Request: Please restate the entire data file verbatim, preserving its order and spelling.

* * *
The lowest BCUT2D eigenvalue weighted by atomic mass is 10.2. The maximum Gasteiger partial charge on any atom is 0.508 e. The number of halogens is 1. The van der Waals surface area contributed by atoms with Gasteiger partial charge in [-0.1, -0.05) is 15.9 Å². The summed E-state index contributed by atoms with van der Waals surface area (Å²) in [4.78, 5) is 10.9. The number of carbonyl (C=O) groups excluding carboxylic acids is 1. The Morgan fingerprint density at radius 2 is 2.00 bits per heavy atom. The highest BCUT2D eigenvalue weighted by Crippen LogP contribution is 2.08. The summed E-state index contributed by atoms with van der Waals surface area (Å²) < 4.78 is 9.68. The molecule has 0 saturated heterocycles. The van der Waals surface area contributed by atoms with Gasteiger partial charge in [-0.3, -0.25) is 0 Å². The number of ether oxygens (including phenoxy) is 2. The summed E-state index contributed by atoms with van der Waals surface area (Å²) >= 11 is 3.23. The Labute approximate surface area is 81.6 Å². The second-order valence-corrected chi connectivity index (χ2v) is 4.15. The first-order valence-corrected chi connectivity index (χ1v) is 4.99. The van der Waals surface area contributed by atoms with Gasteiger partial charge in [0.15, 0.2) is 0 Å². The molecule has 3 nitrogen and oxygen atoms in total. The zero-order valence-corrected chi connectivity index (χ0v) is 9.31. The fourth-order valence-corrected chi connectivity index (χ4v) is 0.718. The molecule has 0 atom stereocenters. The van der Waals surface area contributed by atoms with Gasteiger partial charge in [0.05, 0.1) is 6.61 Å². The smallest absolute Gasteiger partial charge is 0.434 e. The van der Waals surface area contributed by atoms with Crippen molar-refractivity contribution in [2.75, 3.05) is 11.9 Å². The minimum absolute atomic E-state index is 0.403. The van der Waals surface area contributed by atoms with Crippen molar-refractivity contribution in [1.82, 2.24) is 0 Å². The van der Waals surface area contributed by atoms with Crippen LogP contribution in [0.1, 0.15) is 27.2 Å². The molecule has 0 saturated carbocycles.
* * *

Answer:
The lowest BCUT2D eigenvalue weighted by atomic mass is 10.2. The maximum Gasteiger partial charge on any atom is 0.508 e. The number of halogens is 1. The van der Waals surface area contributed by atoms with Gasteiger partial charge in [-0.1, -0.05) is 15.9 Å². The summed E-state index contributed by atoms with van der Waals surface area (Å²) in [4.78, 5) is 10.9. The number of carbonyl (C=O) groups excluding carboxylic acids is 1. The Morgan fingerprint density at radius 2 is 2.00 bits per heavy atom. The highest BCUT2D eigenvalue weighted by Crippen LogP contribution is 2.08. The summed E-state index contributed by atoms with van der Waals surface area (Å²) < 4.78 is 9.68. The molecule has 0 saturated heterocycles. The van der Waals surface area contributed by atoms with Gasteiger partial charge in [-0.3, -0.25) is 0 Å². The number of ether oxygens (including phenoxy) is 2. The summed E-state index contributed by atoms with van der Waals surface area (Å²) >= 11 is 3.23. The Labute approximate surface area is 81.6 Å². The second-order valence-corrected chi connectivity index (χ2v) is 4.15. The first-order valence-corrected chi connectivity index (χ1v) is 4.99. The van der Waals surface area contributed by atoms with Gasteiger partial charge in [0.15, 0.2) is 0 Å². The molecule has 3 nitrogen and oxygen atoms in total. The zero-order valence-corrected chi connectivity index (χ0v) is 9.31. The fourth-order valence-corrected chi connectivity index (χ4v) is 0.718. The molecule has 0 atom stereocenters. The van der Waals surface area contributed by atoms with Gasteiger partial charge in [0.05, 0.1) is 6.61 Å². The smallest absolute Gasteiger partial charge is 0.434 e. The van der Waals surface area contributed by atoms with Crippen molar-refractivity contribution in [2.75, 3.05) is 11.9 Å². The minimum absolute atomic E-state index is 0.403. The van der Waals surface area contributed by atoms with Crippen molar-refractivity contribution in [1.82, 2.24) is 0 Å². The van der Waals surface area contributed by atoms with Crippen LogP contribution in [0.1, 0.15) is 27.2 Å². The molecule has 0 saturated carbocycles.